Television Review

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The Independent Culture
CONTRARY TO popular belief, truth isn't always stranger than fiction, but fiction does have to work at it to stay ahead of the game. Shooting the Past (BBC2) is an oddball drama, written and directed by Stephen Poliakoff, which works pretty hard. It has a head start in the form of Timothy Spall. In terms of sheer weirdness, it would be hard to match the opening shot of Spall, tousled and obsessive, staring at the camera with the dazed expression of an owl which has just had its first kiss.

After that, though, reality is hard on the drama's heels. It is set in a huge photographic library which has somehow staved off the worst effects of the 20th century: its catering arrangements are improbably lavish and its profusely eccentric staff are unequipped, either socially or professionally, for a life outside. Their idyll is shattered by the arrival of a US business school which has bought the premises and intends to disperse or destroy the collection.

A lot of blatant oppositions were set up in the first episode - tradition versus modernity, faceless Americans versus richly individual Britons, the bottom line versus civilisation and memory. Poliakoff is too clever to let them stand, though. Soon the chief American (Liam Cunningham) was lingering over the photos, enchanted by moments of evaporating beauty or peculiarity stolen out of time and caught in snapshots. It quickly became clear that he was at least as sensitive as Lindsay Duncan's soulful, dedicated curator, and possibly a good deal more honest.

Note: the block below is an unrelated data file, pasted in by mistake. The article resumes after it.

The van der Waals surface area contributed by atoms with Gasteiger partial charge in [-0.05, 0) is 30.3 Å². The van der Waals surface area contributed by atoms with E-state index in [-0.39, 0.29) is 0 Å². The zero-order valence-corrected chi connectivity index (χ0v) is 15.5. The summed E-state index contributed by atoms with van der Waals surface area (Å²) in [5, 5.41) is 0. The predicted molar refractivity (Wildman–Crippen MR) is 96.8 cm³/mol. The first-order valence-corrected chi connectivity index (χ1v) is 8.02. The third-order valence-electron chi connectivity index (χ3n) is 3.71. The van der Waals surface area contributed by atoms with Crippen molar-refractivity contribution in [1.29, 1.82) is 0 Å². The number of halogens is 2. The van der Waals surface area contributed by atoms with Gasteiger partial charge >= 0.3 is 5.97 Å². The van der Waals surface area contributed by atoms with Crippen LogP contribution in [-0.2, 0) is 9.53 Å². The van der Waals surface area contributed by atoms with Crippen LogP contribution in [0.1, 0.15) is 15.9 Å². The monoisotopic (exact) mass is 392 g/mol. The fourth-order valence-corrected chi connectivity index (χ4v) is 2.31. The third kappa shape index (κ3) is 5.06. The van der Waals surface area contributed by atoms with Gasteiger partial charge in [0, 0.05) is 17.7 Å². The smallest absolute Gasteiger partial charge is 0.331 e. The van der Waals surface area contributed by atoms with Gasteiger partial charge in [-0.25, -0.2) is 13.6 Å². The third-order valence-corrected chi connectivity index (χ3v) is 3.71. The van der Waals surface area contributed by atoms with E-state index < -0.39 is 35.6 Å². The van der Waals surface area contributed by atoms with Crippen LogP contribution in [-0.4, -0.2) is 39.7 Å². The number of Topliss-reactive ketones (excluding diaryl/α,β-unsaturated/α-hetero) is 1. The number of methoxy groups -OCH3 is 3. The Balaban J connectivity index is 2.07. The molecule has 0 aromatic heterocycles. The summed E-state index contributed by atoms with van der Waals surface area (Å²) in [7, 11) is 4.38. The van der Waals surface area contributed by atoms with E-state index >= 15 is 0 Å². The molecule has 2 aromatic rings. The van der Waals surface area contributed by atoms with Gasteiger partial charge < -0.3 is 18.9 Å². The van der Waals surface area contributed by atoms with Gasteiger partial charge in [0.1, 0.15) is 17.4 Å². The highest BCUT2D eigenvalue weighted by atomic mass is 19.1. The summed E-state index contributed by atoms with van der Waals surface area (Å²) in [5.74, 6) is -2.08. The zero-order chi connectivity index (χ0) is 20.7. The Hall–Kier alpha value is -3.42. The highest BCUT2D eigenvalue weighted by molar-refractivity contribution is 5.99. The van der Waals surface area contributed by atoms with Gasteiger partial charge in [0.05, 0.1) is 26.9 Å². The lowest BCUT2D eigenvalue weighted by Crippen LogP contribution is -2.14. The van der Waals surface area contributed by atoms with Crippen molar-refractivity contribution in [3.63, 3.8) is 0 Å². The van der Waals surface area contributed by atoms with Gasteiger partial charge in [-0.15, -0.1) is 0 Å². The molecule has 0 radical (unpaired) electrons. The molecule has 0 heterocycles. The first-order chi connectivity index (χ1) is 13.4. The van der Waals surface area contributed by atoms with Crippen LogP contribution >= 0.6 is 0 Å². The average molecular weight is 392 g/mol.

Sympathies were defied in other ways, too. When she told him the story, teased out of thousands of photographs, of one Jewish girl in wartime Berlin, it didn't end with the Spielbergian tug at the heartstrings you expected, but with a confounding image: the same girl 40 years later as a bag lady, raving at the London traffic.

Shooting the Past looks less like genuine drama than allegory - albeit allegory turned upside down and given a good shake. But if Poliakoff the writer leans towards the mechanical, Poliakoff the director has assembled a brilliant cast that can give the viewer an enlivening jolt of embarrassment or sympathy.

Connoisseurs of the bizarre will have been better off with the second part of Inside the Lords (BBC2). We met Lady Strange, who defended the hereditary principle on the unarguable grounds that "heredity is what comes to you through your family". From this sturdy piece of logic, she leapt to the less easily defensible view that "the family unit" is the basis of the House of Lords. The family unit was also the argument used by peers we saw voting against equalising the homosexual age of consent, though quite how the two matters were related was never clear. You doubt Poliakoff could dream up an image of stuffy tradition both as mechanically precise and as dramatically extraordinary as the ones we saw here. I tell you, fiction has its work cut out.

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